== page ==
• @seanj: Would you still insist to become a carbon neural economy if it killed the economy? Australia's main exports are Iron Ore ($48.2B), Coal Briquettes ($47B), Gold ($29.1B), Petroleum Gas ($20.3B) and Wheat ($4.88B) where the top 4 don't really fit in under a carbon neutral economy.

            Fun fact, what is the main greenhouse gas? Listed according to their contribution to greenhouse effect:-

            No 1 Water vapor and clouds H2O 10–50,000ppm contributes 36–72%
            No 2 Carbon dioxide CO2 ~400ppm contributes 9–26%
            No 3 Methane CH4 ~1.8ppm contributes 4–9%
            No 4 Ozone O3 2–8ppm contributes 3–7%

            Source here

            • @trex: About 10 years ago there was a real optimism about the possibility that we might be at the forefront of renewables development, we were attracting investment and it would have put us in a position to export the new technology that we would have built.

              By killing off investment in a new and growing industry, Abbott took away the possibility of more economic diversity, made us even more dependent on the old industries which will inevitably slow down, and when we eventually play catch up we will end up buying the tech from other countries instead of the other way around.

              He also got people like you thinking that renewables are pure cost, and nothing more than an expensive, unfeasible alternative to coal energy that would damage our coal industry, rather than an industry of it's own, with all the potential economic benefit that a new industry could offer, entirely alongside existing industries.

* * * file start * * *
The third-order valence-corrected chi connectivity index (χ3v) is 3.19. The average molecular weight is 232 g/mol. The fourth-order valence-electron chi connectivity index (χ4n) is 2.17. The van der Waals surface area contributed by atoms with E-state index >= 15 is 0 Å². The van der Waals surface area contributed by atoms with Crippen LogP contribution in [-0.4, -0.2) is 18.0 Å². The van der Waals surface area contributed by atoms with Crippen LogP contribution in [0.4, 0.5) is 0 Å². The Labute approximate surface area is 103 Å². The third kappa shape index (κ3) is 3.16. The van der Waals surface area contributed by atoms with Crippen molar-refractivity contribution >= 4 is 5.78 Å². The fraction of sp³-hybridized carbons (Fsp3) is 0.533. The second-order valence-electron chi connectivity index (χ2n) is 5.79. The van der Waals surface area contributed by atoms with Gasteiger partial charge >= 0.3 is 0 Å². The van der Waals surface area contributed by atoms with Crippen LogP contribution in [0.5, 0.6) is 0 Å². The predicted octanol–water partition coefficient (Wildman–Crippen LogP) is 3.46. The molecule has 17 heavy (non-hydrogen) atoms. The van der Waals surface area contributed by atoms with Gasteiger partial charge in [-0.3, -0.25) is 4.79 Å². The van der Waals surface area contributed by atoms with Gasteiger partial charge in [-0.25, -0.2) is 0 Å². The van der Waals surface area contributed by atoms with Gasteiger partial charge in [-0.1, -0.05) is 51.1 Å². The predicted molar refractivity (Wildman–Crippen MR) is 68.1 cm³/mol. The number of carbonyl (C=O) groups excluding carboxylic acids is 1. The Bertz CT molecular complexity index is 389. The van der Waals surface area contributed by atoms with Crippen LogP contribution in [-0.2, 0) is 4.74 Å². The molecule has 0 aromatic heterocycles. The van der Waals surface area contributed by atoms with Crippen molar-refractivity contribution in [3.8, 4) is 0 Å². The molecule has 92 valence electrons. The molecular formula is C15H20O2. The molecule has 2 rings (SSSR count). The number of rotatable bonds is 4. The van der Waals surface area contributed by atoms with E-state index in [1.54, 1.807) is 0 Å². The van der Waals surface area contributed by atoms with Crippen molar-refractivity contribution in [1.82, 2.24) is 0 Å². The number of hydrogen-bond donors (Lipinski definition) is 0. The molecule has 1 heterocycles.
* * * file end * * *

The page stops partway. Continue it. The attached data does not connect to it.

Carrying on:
• @crentist: Optimism alone won’t help if it is technically and commercially not feasible. Solar and battery technology 10 years ago is nothing like what we have now. Technological advancement is the main reason for the growth that we are seeing in renewables and EV. Even though solar panel technology has improved but the best panels around is just 22.8% with majority of panels in the market only around 15-17%. One might say without initial demand there won’t be any product developments but that’s not the Ozbargain way :D

                I’m not a fan but Abbott was probably wise to understand what voters wanted and that the timing is just not yet right. Gillard is a casualty of unpopular govt policy that voters are not yet prepared to pay for.

                Consumers these days are more knowledgeable. I would think that there’s wisdom in numbers and if it starts making sense, more consumers would jump onto the band wagon.

        • +3

          Because we've outsourced all our manufacturing to those countries.

          • @Autonomic: But the world outsourced the production of wheat, mining of iron ore/gold/coal, exploration and production of oil and gas to us.

        • +2

          So because we only make up a smaller percentage emissions we shouldn’t bother doing anything? If you applied that logic to the rest of your life decisions, then in an election your one vote only makes a tiny percentage, so why don’t you just not vote

          • -1